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Thames Water pay nearly £5 million for sewage clean up in Oxfordshire this year

Thames Water, the UK’s largest waste and wastewater company, has revealed that they have spent £4.7 million in Oxfordshire to clean up sewage overflows in the past financial year. In response to an Environmental Information Regulations request submitted by the Liberal Democrats, the organisation also revealed that across its network, the total cost of clean up came up to £30 million. 

The Cassington and Witney sewage treatment works located upstream of Port Meadow have been the site of clean-up efforts by the company. Expenditure is focused on the use of tankers which clean spills caused by burst pipes, broken pumps, and overwhelmed sewage systems. A spokesperson from Thames Water said: “while all discharges are unacceptable, the sewage system was historically designed in this way, to relieve pressure and prevent overflow into people’s homes.”

Concerns about wastewater treatment and discharge have led to persistent criticisms of Thames Water’s management approach. Studies by the Oxford Rivers Improvement Campaign in 2022, found that 46 of the 90 sewage treatment works across the Upper Thames lacked the appropriate capacity, with over 85 billion litres of discharge being pumped into the river since 2020. Residents have suffered from these infrastructural issues, with those living in Lower Radley experiencing blocked drains for the past three years which overflow with sewage during heavy rains.

Layla Moran, parliamentary candidate for Oxford West and Abingdon commented: “This staggering figure shows just how misguided Thames Water’s investment strategy is… they are leaving sewage to overflow and then spending millions of pounds to clean up their own mess.”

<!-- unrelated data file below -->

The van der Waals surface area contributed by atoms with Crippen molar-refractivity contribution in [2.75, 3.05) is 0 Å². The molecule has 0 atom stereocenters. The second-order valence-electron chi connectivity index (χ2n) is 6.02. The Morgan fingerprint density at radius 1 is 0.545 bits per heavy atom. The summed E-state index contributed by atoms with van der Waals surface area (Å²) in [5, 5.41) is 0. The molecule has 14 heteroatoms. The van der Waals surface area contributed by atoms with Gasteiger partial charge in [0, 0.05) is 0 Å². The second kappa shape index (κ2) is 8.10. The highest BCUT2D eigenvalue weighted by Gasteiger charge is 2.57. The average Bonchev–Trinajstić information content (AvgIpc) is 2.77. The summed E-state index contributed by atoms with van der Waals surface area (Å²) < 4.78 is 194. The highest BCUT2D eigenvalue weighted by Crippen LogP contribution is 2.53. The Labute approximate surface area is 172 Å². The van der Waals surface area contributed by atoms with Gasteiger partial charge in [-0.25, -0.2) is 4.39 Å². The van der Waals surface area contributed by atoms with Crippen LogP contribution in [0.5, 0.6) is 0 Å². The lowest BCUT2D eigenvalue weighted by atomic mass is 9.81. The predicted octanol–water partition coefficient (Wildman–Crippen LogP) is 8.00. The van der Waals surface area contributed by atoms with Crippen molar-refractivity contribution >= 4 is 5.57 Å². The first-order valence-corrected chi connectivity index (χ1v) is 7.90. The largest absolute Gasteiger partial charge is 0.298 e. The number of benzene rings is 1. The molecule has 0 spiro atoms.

Overflow and sewage discharge has also had significant impacts on recreation areas and facilities used by students. In January 2022, 350 protesters gathered in Port Meadow to call for an end to Thames Water’s dumping of sewage in local rivers and waterways. The #EndSewagePollution campaigns launched by these organisers led to an application by the City Council to give Oxford designated bathing water status.

The application was approved in April 2022 on the condition that its water quality is considered “fit to swim in” within five years. At this time, levels of E. coli in the waters were found by Professor Peter Hammond, former Professor of Computational Biology at UCL, to be at twice the healthy limit, primarily due to sewage discharge and overflow. In both 2022 and 2023, the area has been classified as having “poor” water quality in government reports

Thames Waters’ have pledged to increase investment in order to improve their facilities. From 2020 to 2025, they committed £1.25 billion to maintaining and improving operational sites, including the rivers across the Thames Valley in Oxfordshire, promising £15 million in upgrades to the Witney facility and aiming for a 50% reduction of Thames Valley discharges by 2030. 

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